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I was talking to a six year old not long ago as she told me about a boy she liked in school. I said, “Why do you like him?” and she replied, “Because he’s funny.” I framed my next question based on my having worked for many years in early childhood education. “Does he get in trouble with the teacher?” I asked. “Yes”, she replied, with a smile and a giggle.
There is something about a rebel that tends to attract us. Now granted, a six year old may not meet all of the qualifications of a rebel, but there is something about the system that just doesn’t click with them. And their bucking of the system will bring a sound of laughter out of a kindergarten audience. Albeit, may be a nervous sort of laughter.
All throughout history, rebels have both intrigued and inspired us. It may be their way of standing up against a system that others adjust to. Or it may be the way they fight against the status quo, although at times it may be a misguided battle. Satan, or as he was formerly known; Lucifer, was a rebel. He certainly falls into the “misguided” category. If there ever was a futile rebellion, his had to be it. “I think I will rebel against God. Try to take over.” His end result is still yet to come. But I am certain that he regrets his decision; which may be a large portion of the fuel that fires his determination to take as many souls with him as demonically possible.
Sadly though, he is a rebel that draws a very dangerous attraction from many. The “evil dark side” of reality tends to allure people into a potentially deadly trap. For some, it’s an attempt to be mysterious. For others it’s a conscious unholy alliance. Either way, it’s a bad game to play. To combat the dark side takes a rebellious type of love.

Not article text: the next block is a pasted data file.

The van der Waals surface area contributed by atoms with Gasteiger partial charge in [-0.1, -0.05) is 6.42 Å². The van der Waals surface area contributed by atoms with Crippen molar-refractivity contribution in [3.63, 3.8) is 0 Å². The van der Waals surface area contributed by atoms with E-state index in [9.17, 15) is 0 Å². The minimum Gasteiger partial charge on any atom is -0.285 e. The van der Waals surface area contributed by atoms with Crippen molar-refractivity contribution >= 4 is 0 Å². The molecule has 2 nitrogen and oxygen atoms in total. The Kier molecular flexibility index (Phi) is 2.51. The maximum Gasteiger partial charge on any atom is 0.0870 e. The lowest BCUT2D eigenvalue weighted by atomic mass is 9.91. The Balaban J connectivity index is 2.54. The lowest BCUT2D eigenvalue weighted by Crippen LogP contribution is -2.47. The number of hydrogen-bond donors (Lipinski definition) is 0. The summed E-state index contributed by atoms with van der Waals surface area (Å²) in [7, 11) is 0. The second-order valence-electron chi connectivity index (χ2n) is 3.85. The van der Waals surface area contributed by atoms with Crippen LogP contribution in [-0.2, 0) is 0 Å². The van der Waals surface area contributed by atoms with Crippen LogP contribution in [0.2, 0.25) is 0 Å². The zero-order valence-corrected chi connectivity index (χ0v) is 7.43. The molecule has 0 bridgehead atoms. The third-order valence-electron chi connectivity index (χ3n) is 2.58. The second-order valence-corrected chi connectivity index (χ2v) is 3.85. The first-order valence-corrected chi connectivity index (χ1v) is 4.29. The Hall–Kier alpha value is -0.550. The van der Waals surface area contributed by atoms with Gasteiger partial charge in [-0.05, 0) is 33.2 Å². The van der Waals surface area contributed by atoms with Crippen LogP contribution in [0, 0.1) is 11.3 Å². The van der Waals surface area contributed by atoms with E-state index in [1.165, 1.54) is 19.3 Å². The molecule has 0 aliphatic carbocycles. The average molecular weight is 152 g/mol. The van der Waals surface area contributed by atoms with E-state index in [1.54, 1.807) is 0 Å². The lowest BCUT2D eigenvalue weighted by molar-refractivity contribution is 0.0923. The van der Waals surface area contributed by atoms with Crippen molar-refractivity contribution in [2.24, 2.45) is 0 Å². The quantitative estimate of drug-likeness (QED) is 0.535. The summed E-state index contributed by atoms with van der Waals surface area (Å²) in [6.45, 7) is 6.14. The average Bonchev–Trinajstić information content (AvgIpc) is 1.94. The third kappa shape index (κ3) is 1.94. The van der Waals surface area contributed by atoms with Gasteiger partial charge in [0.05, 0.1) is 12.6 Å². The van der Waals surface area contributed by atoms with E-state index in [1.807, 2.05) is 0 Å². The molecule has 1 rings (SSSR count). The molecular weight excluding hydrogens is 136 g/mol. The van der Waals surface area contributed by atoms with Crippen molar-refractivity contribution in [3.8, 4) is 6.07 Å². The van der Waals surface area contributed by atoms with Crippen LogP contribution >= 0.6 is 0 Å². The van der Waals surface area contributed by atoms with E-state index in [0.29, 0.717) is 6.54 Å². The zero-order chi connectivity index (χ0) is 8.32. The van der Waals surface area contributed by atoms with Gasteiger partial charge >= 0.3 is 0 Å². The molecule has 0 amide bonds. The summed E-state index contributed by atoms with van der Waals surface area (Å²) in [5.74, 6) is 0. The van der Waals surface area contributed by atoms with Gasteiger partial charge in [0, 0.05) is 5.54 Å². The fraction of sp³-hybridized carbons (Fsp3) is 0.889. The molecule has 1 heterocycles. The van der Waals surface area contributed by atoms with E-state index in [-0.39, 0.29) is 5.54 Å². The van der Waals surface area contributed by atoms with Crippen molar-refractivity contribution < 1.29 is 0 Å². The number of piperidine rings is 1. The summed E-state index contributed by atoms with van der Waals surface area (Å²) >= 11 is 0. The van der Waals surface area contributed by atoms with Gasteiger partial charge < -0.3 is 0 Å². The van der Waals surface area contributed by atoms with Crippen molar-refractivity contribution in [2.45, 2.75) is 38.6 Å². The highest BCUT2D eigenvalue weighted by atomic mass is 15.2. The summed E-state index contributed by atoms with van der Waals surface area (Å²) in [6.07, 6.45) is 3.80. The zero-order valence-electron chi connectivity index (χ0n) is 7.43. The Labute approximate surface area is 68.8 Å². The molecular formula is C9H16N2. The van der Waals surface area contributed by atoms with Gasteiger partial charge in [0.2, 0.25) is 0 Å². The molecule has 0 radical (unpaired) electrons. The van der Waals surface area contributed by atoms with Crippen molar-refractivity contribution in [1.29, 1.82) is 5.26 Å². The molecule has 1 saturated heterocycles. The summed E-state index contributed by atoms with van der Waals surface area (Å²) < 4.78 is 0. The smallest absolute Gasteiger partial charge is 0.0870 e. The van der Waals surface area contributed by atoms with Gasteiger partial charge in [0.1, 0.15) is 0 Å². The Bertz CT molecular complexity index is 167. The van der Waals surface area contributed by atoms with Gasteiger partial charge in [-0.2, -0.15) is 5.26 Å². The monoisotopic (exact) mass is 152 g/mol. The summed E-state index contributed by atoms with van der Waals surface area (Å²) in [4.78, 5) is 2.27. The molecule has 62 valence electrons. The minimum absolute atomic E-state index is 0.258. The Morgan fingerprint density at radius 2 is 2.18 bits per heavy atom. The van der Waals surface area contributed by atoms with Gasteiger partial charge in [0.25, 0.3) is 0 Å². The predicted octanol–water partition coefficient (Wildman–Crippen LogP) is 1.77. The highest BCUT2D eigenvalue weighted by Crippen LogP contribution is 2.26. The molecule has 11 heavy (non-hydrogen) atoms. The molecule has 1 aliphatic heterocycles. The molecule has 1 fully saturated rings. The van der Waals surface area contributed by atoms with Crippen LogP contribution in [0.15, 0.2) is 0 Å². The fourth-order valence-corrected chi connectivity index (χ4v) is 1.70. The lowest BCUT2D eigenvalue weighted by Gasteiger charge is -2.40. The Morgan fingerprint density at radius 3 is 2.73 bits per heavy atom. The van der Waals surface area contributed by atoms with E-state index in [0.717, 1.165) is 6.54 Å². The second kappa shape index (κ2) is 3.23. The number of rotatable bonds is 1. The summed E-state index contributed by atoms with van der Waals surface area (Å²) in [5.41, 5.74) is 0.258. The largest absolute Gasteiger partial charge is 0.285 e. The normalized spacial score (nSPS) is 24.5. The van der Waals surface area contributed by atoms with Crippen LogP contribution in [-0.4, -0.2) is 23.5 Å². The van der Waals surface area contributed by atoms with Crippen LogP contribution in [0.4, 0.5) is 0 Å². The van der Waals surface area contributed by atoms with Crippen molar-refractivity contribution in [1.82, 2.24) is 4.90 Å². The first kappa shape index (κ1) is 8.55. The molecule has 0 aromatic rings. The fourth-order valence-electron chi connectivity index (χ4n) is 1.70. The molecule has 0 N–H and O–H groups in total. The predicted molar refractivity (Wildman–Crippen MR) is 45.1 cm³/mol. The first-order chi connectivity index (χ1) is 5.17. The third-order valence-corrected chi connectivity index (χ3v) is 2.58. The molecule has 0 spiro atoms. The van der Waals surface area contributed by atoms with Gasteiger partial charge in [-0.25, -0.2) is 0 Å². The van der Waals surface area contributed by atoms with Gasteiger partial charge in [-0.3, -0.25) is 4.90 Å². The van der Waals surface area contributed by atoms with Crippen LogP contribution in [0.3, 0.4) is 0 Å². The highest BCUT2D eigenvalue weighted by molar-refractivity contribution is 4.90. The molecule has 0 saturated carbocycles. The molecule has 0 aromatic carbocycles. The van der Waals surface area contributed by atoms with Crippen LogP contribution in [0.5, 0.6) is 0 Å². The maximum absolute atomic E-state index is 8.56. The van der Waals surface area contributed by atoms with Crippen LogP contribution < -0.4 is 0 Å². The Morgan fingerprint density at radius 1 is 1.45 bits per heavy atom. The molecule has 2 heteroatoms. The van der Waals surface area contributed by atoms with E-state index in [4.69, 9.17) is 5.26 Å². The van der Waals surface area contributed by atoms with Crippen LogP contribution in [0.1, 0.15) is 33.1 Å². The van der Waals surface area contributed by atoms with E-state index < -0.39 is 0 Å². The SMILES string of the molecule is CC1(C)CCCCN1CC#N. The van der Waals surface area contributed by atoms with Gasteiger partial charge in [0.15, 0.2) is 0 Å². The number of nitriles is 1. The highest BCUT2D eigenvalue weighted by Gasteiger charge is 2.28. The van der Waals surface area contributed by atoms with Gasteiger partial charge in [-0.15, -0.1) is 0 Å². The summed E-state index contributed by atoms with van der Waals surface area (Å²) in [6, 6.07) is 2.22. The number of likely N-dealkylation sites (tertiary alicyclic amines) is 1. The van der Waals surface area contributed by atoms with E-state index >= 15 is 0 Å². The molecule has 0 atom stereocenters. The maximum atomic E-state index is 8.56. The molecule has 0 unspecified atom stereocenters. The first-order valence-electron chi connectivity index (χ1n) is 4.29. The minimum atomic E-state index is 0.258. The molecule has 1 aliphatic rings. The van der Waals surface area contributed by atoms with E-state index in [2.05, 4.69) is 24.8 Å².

Typically though, when we think of rebels, Lucifer doesn’t come immediately to mind. Spend some time down south, and you’ll meet a rebel on every street corner. And most of them are proud of it. The confederate flag all but outnumbers “Old Glory”, or at the very least, gives the stars and stripes a run for its money. There is a deep sense of pride and conviction running through the south, even if the current crop of rebels aren’t quite certain what it is they are rebelling against.
The term rebel is typically associated with one who resists either authority or tradition. I can totally relate to this, because throughout my life, I have had a tendency to resist both. Time and perhaps a sense of survival have tempered me a bit on the authority side, but I still have problems with traditions.
Especially tradition for tradition sake.
But in my heart, lies the heart of a rebel. I have to admit, this rebellious side of me has often times gone without focus. At times, it seemed first nature. Whatever “it” may be, my natural response was the opposite. My rebellious nature has caused me both grief and satisfaction. Lately though, I have fine tuned my rebellious spirit, and steered it onto a primary path.
The Lover of my soul was a rebel. He was arrested, “tried” and “convicted” as such. Ultimately, He was executed as well. Among His crimes was tearing up the religious system of His day. He was never accused of that particular “crime.” At least, not in so many words. But, in all that He did, His motivation was love.
His name is Jesus.